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To hell with cultural expectations


And that applies on both sides of the orientation fence.

For those of us who come out later than most, the issue of cultural expectations looms large. Trying to live up to the expectations of the world into which we were born and socialized can cause a whole heap of trouble! So – now that you’re out, or on the path to coming out, one thing you’ll have to do is give up worrying about what the straight world thinks of you.

But there’s another thing – you can’t let gay expectations put you in a corner either.

One of the biggest coming-out barriers I had to face, was my fear of what gay acquaintances – and by extension, the rest of the gay world – would think of me coming out as late as I did. And I worried – a lot about whether I’d fit in socially after living 56 years as a straight person. As it turns out, this wasn’t as big a deal as I had feared.

But still, now and then, something pops up and catches me off guard.

An example: More than once among a group of gay guys, I have openly admired a good-looking woman. This wasn’t always well-received. Once, one of them groaned, “Oh, gross!” Well, get over it, pal! You certainly have the right to comment admiringly about a cute boy with a nice tush. I’ll join-in – with enthusiasm. But I demand the right to comment on a nice rack if I see one. I love women, and I still like looking at them. The fact that I finally figured out I was gay didn’t suddenly make all of them unattractive. If that grosses you out, then don’t hang with me.

And, by the way, go easy on the show tunes, please. Didn’t like ’em before. Still don’t like ’em.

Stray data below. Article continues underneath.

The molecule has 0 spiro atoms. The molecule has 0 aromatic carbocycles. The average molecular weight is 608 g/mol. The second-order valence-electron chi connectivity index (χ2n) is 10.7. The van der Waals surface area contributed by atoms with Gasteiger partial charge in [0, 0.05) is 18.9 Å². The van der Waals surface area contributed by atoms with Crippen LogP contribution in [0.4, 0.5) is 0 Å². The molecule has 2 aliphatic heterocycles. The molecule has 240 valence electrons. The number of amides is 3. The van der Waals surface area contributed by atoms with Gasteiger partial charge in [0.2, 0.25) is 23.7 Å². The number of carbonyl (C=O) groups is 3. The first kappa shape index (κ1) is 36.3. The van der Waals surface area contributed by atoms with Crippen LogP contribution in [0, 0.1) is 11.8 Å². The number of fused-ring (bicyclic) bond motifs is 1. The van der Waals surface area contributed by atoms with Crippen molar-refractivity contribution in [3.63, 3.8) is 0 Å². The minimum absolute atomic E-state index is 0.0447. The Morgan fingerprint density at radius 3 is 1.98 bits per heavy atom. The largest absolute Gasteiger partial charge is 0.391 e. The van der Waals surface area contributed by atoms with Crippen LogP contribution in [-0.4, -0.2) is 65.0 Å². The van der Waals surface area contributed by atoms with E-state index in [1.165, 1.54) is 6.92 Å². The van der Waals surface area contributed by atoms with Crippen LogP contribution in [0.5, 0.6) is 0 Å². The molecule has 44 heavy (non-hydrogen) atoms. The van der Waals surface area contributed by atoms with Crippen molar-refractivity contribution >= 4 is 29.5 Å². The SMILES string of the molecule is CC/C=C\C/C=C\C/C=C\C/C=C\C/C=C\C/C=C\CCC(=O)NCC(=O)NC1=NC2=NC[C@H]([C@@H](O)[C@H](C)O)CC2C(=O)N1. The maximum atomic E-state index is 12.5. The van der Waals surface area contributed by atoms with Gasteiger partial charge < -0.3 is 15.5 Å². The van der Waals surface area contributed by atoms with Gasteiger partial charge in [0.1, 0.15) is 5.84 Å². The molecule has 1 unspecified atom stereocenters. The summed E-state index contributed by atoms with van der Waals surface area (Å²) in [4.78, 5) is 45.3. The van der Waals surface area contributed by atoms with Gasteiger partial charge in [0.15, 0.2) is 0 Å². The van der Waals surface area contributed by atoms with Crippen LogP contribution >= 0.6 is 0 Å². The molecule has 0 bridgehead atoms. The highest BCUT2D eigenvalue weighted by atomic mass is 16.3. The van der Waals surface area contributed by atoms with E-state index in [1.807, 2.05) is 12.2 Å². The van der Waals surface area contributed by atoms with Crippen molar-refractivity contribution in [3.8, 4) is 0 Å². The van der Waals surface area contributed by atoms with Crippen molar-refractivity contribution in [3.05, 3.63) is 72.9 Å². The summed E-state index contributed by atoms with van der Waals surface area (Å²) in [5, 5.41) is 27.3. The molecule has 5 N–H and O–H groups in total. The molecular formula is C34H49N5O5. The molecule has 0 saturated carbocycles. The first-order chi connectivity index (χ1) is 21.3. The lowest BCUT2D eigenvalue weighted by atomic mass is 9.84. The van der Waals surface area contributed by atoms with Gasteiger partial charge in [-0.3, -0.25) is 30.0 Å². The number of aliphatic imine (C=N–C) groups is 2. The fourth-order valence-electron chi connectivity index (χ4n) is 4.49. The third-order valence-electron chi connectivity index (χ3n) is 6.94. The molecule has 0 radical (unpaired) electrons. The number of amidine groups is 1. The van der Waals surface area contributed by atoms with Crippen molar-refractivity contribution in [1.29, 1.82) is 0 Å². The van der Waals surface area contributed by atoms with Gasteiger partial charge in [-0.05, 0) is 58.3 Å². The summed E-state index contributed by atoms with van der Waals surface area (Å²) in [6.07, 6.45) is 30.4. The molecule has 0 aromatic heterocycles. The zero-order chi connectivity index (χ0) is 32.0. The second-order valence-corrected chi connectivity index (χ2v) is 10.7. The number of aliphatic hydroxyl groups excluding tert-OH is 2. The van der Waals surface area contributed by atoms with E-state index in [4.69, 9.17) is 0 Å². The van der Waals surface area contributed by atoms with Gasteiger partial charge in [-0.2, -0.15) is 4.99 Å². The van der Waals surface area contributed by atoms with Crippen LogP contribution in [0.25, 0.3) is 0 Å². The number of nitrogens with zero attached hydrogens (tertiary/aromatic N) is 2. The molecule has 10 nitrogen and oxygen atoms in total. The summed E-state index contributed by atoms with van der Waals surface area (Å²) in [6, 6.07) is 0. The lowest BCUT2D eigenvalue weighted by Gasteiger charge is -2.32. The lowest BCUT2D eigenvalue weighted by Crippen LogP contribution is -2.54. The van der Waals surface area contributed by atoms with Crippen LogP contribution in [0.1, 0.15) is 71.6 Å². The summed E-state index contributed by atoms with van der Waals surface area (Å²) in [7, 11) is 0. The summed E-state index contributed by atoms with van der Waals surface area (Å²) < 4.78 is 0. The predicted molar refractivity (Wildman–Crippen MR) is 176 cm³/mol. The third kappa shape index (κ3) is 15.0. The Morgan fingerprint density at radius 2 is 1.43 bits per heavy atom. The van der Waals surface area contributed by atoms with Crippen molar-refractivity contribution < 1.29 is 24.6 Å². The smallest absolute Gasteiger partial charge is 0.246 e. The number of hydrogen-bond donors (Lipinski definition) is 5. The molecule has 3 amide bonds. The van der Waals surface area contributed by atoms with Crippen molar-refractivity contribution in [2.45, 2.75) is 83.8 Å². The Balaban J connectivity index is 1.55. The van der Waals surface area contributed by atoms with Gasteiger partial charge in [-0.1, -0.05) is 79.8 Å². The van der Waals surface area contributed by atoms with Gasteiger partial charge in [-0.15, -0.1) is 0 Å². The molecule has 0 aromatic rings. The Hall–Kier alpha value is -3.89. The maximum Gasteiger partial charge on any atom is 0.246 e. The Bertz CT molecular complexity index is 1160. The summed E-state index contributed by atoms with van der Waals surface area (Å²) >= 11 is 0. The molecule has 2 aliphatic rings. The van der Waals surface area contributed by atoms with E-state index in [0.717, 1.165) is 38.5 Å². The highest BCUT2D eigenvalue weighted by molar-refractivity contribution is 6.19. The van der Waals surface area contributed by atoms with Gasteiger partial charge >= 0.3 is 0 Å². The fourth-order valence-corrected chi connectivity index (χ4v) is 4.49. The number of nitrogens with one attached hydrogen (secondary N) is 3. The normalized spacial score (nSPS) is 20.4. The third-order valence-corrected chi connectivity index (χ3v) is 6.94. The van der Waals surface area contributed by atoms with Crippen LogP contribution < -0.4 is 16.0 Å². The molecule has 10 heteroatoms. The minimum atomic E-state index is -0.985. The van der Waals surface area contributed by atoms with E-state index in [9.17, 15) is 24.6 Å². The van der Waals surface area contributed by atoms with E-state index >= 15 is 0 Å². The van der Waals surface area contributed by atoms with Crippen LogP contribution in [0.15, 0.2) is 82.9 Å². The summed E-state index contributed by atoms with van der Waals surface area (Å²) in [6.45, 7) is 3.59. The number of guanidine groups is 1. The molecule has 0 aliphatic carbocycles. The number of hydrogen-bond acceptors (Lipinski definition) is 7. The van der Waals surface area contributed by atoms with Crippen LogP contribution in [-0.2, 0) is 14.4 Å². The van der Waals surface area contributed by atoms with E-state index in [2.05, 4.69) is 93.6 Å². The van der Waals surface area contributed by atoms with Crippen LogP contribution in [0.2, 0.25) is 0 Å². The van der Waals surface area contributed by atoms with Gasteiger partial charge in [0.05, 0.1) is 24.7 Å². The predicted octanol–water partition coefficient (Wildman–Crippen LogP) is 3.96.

The coolest thing about coming out and being comfortable living out, is that you are still yourself – only better. Coming out is about being authentic, and you can’t be authentic conforming to a set of gay stereotypes any more than you could conforming to straight stereotypes.

You don’t have to like show tunes, or drag shows or Liza Minellli. You don’t have to give up your recliner, or your Bud Lite or the ball game(s). Or be a snappy dresser, a divine dancer, a tasteful decorator or a talented cook. You don’t have to know the lyrics to Cole Porter tunes, or even know who Cole Porter was. You don’t have to be buff, you can have bad hair, and you can wear any totally dorky thing you want when you go outside to mow the grass. It’s all good as long as you are being your best self, and you’re comfortable being the gay man you are.

Love yourself just as you are and get out there my good man! Maybe we’ll run into each other sometime. I can promise you, I’ll be looking pretty average. And I won’t be humming a Cole Porter tune.

6 Comments leave one →
  1. nanci Reese permalink
    07/03/2010 5:54 AM

    What the hell is wrong with Cole Porter songs!!!

  2. 07/03/2010 1:50 PM

    Oh, nothing, in and of themselves. As show tunes go, they are pretty clever and good. He certainly beats the hell out of Rodgers and Hammerstein!

    I’m just not a big fan of that kind of show business, nor do I understand why so many gay men are. To each his/her own.

  3. Brian permalink
    07/06/2010 12:46 AM

    You had me until Cole Porter. Listening to kd lang ‘s cover of “So in Love” was life-changing. You owe it to yourself to try it. I will find that CD (Red Hot + Blue).

    • 07/06/2010 1:17 AM

      Okay. I may have to rethink Cole Porter.


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